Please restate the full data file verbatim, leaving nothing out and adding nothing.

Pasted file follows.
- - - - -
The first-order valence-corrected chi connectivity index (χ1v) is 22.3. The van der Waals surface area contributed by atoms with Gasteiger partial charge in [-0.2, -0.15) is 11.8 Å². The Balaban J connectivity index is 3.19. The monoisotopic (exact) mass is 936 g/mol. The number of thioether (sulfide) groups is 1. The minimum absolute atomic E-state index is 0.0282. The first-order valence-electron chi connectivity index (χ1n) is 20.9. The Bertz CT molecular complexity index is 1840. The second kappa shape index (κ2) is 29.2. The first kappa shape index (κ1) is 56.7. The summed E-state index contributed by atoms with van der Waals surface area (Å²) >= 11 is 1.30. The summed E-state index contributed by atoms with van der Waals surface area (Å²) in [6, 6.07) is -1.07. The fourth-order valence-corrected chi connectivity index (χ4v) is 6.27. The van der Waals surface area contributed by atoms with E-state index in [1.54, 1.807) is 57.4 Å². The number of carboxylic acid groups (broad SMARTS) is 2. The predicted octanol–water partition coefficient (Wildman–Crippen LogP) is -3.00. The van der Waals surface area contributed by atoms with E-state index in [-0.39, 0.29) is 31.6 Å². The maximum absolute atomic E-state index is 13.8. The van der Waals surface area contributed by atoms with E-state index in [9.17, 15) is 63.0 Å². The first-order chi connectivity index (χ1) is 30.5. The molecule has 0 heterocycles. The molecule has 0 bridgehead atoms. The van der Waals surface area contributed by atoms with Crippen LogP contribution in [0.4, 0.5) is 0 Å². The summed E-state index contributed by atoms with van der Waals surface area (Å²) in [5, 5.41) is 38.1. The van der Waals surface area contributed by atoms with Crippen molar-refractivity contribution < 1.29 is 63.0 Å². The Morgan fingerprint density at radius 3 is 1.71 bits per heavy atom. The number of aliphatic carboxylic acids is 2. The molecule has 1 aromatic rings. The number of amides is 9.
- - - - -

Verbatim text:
The first-order valence-corrected chi connectivity index (χ1v) is 22.3. The van der Waals surface area contributed by atoms with Gasteiger partial charge in [-0.2, -0.15) is 11.8 Å². The Balaban J connectivity index is 3.19. The monoisotopic (exact) mass is 936 g/mol. The number of thioether (sulfide) groups is 1. The minimum absolute atomic E-state index is 0.0282. The first-order valence-electron chi connectivity index (χ1n) is 20.9. The Bertz CT molecular complexity index is 1840. The second kappa shape index (κ2) is 29.2. The first kappa shape index (κ1) is 56.7. The summed E-state index contributed by atoms with van der Waals surface area (Å²) >= 11 is 1.30. The summed E-state index contributed by atoms with van der Waals surface area (Å²) in [6, 6.07) is -1.07. The fourth-order valence-corrected chi connectivity index (χ4v) is 6.27. The van der Waals surface area contributed by atoms with E-state index in [1.54, 1.807) is 57.4 Å². The number of carboxylic acid groups (broad SMARTS) is 2. The predicted octanol–water partition coefficient (Wildman–Crippen LogP) is -3.00. The van der Waals surface area contributed by atoms with E-state index in [-0.39, 0.29) is 31.6 Å². The maximum absolute atomic E-state index is 13.8. The van der Waals surface area contributed by atoms with E-state index in [9.17, 15) is 63.0 Å². The first-order chi connectivity index (χ1) is 30.5. The molecule has 0 heterocycles. The molecule has 0 bridgehead atoms. The van der Waals surface area contributed by atoms with Crippen LogP contribution in [0.4, 0.5) is 0 Å². The summed E-state index contributed by atoms with van der Waals surface area (Å²) in [5, 5.41) is 38.1. The van der Waals surface area contributed by atoms with Crippen molar-refractivity contribution < 1.29 is 63.0 Å². The Morgan fingerprint density at radius 3 is 1.71 bits per heavy atom. The number of aliphatic carboxylic acids is 2. The molecule has 1 aromatic rings. The number of amides is 9.